2012년 8월 9일 목요일 오후 6:24
Hi all! I'm looking for help getting started on a project I've been tasked with. We have a SharePoint 2010 dashboard that contains links to several reports and dashboards. We would like to know who, when and how often a user accesses our reports and dashboards.
There are typically 3 ways a user can access a report/dashboard:
- SharePoint Quick Launch links on the left of our site
- Going to a SharePoint library and opening a PDF of a pre-run report
- Accessing the PDF reports from a link in Outlook
so there may be different ways to log the access for each method. I know there are execution logs that live in the C:\Program Files\Microsoft Shared\Web Server Extensions\14\LOGS folder but I don't know if these give us the information on user access - they seem to be more diagnostic in nature. I'm not an administrator so I don't currently have access to these logs (access has been requested but it might take a while).
It seems to me that this shouldn't be an unusual requirement - there are many highly regulated environments that I believe should require logging.
Thanks for any help you can give to get me moving in the right direction!
2012년 8월 9일 목요일 오후 6:45
The most accurate way to get this information would be by running queries against your IIS logs to see how many requests are sent for the URLs you want to track, which can be done using a tool such as LogParser (Todd Klindt has a good intro to using LogParser on his blog: http://www.toddklindt.com/blog/Lists/Posts/Post.aspx?ID=85).
You may also be able to enable SharePoint's Auditing functionality to track this, but I haven't had much experience with it so I don't know if this will give you exactly what you want or not. Here's instructions on how to enable auditing for a site collection (http://office.microsoft.com/en-us/sharepoint-server-help/configure-audit-settings-for-a-site-collection-HA102031737.aspx) and how to view audit reports in SharePoint 2010 (http://office.microsoft.com/en-us/sharepoint-server-help/view-audit-log-reports-HA102039795.aspx)
SharePoint 2010 also provide site collection usage reports, but I don't think that will give you the level of granularity that you're looking for in this case since its specific targets within a SharePoint site. Auditing may work for you, but I suspect that the IIS logs are going to be your best bet for targeting usage of those specific items.
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- 답변으로 표시됨 Rock Wang– MSFT 2012년 8월 16일 목요일 오전 10:49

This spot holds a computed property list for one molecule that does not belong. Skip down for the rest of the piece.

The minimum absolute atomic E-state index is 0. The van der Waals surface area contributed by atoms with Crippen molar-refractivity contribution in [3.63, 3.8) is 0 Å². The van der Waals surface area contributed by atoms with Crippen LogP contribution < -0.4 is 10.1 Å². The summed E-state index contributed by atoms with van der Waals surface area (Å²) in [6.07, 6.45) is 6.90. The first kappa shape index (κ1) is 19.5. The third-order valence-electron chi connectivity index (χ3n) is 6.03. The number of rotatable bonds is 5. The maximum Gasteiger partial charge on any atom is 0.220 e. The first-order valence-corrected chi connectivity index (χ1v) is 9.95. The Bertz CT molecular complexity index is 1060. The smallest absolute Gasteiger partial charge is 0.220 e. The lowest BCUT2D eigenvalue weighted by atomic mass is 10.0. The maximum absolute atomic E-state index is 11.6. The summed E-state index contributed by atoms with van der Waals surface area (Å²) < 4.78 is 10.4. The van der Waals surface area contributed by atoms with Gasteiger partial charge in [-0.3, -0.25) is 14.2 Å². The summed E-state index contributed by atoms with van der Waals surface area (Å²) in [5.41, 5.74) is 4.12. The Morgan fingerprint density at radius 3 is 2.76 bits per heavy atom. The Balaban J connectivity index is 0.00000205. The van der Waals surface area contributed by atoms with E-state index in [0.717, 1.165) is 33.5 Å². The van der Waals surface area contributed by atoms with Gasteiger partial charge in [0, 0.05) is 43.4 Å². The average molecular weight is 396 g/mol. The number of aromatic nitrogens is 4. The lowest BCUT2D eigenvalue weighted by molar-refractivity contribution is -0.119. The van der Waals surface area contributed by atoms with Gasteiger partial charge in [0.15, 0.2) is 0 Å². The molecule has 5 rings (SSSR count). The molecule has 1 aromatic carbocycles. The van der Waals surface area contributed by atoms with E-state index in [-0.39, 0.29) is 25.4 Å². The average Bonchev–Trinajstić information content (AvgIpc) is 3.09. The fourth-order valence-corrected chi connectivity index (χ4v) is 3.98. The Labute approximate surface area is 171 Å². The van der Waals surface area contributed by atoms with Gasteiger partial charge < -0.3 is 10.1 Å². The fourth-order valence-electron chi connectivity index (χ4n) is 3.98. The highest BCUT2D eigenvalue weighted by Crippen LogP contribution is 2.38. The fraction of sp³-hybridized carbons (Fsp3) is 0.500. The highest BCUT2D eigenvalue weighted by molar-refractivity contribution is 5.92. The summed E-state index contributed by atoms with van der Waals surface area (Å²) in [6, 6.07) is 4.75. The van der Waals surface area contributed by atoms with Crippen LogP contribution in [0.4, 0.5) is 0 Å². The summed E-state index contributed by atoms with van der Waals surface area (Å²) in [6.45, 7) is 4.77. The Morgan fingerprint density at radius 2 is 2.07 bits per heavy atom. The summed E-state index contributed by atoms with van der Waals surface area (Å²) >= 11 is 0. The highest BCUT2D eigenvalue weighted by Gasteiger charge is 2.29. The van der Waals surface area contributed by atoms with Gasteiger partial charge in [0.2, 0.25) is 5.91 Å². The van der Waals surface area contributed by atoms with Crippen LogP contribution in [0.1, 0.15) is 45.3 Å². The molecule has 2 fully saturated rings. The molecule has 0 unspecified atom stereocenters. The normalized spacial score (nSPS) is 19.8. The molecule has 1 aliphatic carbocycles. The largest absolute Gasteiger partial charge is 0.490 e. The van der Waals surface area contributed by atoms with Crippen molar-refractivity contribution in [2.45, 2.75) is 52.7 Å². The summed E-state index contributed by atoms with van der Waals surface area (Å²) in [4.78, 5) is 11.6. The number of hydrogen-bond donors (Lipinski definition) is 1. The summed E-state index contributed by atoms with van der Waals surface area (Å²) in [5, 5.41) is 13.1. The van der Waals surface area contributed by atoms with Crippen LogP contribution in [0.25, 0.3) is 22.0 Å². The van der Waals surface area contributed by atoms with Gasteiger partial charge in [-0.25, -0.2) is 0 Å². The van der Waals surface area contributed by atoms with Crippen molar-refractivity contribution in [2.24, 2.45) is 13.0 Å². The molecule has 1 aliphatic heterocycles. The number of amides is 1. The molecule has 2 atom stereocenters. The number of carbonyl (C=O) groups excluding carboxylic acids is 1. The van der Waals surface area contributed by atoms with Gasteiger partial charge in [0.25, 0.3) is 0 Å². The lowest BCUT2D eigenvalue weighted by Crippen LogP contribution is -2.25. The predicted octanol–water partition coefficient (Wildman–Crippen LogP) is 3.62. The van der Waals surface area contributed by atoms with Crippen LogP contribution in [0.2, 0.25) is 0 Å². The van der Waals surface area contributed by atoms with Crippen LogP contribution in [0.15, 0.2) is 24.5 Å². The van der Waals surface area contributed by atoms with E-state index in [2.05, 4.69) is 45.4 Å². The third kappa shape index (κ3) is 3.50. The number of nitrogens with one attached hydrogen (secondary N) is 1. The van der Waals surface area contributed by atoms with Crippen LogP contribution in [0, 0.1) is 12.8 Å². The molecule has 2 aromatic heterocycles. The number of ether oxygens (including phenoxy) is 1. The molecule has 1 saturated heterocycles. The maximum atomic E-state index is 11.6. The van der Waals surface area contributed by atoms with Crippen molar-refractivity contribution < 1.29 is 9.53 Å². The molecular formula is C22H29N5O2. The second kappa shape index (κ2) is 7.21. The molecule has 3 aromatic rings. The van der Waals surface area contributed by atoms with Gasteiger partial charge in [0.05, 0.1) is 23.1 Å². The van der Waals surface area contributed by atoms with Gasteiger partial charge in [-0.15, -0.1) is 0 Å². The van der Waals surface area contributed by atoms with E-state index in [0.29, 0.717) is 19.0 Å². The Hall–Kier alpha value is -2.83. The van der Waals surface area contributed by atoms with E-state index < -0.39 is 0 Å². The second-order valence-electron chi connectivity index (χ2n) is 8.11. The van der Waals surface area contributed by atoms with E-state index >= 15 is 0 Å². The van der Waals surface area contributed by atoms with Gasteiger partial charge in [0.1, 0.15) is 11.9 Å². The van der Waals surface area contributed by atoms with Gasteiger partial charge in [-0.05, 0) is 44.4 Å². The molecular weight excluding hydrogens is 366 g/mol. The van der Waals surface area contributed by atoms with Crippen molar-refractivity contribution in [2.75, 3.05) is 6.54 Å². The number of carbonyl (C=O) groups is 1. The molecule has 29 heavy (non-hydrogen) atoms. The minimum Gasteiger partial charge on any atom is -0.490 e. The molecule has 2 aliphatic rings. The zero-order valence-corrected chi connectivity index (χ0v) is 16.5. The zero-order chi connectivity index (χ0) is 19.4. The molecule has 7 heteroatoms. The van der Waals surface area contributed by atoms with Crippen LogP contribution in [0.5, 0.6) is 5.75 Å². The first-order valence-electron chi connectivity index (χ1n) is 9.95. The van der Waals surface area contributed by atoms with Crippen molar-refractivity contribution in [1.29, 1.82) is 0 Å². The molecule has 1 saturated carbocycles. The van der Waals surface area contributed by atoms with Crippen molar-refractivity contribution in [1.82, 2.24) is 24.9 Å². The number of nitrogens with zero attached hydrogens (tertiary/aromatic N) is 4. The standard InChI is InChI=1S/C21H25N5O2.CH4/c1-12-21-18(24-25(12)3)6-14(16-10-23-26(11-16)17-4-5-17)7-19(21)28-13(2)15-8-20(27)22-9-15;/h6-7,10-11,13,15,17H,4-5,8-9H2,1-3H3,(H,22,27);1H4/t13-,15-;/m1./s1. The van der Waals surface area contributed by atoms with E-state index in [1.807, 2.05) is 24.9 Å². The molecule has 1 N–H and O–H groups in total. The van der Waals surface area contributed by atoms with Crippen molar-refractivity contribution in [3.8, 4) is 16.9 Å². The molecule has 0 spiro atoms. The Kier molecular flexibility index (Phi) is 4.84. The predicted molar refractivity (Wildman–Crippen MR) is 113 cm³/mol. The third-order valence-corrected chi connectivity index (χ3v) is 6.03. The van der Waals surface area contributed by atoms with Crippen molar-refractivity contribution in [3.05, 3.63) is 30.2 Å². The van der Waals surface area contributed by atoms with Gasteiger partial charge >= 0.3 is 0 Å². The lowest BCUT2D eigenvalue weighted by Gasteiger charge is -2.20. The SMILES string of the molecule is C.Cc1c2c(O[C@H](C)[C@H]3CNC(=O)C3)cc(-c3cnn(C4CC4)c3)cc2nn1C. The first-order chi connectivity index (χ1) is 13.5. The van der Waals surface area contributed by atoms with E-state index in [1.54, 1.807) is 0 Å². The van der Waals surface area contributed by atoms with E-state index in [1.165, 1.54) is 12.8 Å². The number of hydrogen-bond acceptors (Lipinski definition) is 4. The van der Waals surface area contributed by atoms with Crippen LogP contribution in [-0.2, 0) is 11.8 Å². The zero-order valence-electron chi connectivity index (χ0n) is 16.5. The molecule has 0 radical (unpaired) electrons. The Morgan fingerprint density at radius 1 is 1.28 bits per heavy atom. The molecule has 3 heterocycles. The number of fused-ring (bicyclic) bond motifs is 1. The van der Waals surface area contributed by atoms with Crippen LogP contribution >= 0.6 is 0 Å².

2012년 8월 10일 금요일 오후 4:38
John - Thanks for the detailed response. I've got the LogParser and LogParserLizard downloaded and ready to go. But I don't have access to the logs but it's in process. I'll let you know how it goes. It seems that this would not be an unusual situation so it might help others.
2012년 11월 19일 월요일 오후 7:11
The solution to this issue has become quite an adventure. The good news is that as of SharePoint 2010, Microsoft has made it substantially easier to get logging data. There is a new database called WSS_Logging that you can browse through SSMS. So you no longer need the LogParser and LogParserLizard software to access the logs.
While the old IIS log files still exist, they are now loaded into this database by periodic jobs. There are a lot of great tables and views available. SharePoint rotates through 32 partition tables keeping one day's worth of data in each partition table. However by default the WSS_Logging database keeps 14 days of detail before rolling off. For example, the request usage data for 11/1/2012 is written to RequestUsage_Partition0 table, data for 11/2/2012 is written to RequestUsage_Partition1 and so on. After 14 days, these are cleaned out. You can adjust the settings to keep up to 32 days of data but beware of your table sizes.
WSS_Logging also contains views that concatenate all the partition tables together - this is the best way to go to gather all data in one place.
We focused on users usage patterns so we used tables and views called RequestUsage. I was able to write SSIS packages against these views to extract usage patterns that will help us see how clients are using our dashboards. Here are two links with great information to get you started:
Of course there are a ton of different options to set through General Administration mostly related to what is logged. Logging is enabled by default in 2010 so you should be able to pull the data relatively easily.
However, we ran into some messy problems. When I began this project I developed against our UAT environment and had no problem pulling data. However when I moved to production, only a small amount of data was available. We have 3 web front end servers in the farm and only one was writing log data. The environments were the same between UAT and PROD and on the 3 WFE servers. I was able to diagnose this by looking at the MachineName field in the RequestUsage view and comparing it to the list of servers in our farm.
It took a ticket with Microsoft to find the issue. We needed to add the Community app pool account into the "Performance Log Users" group on each server. We're not sure how this got out of sync but we did have an upgrade in July that had some significant issues that might have caused it. After we made that change, all the data has come through.
Some other things to consider. Make sure the jobs that read the IIS logs and load them to WSS_Logging are not failing and that there is enough room in the logging database so that it doesn't fill up.
I hope this helps out someone who might face the same issue. These logs contain a great amount of information on the back end functions of SharePoint that can be leveraged to make things run more smoothly.
- 답변으로 표시됨 Duckettb 2012년 11월 19일 월요일 오후 7:11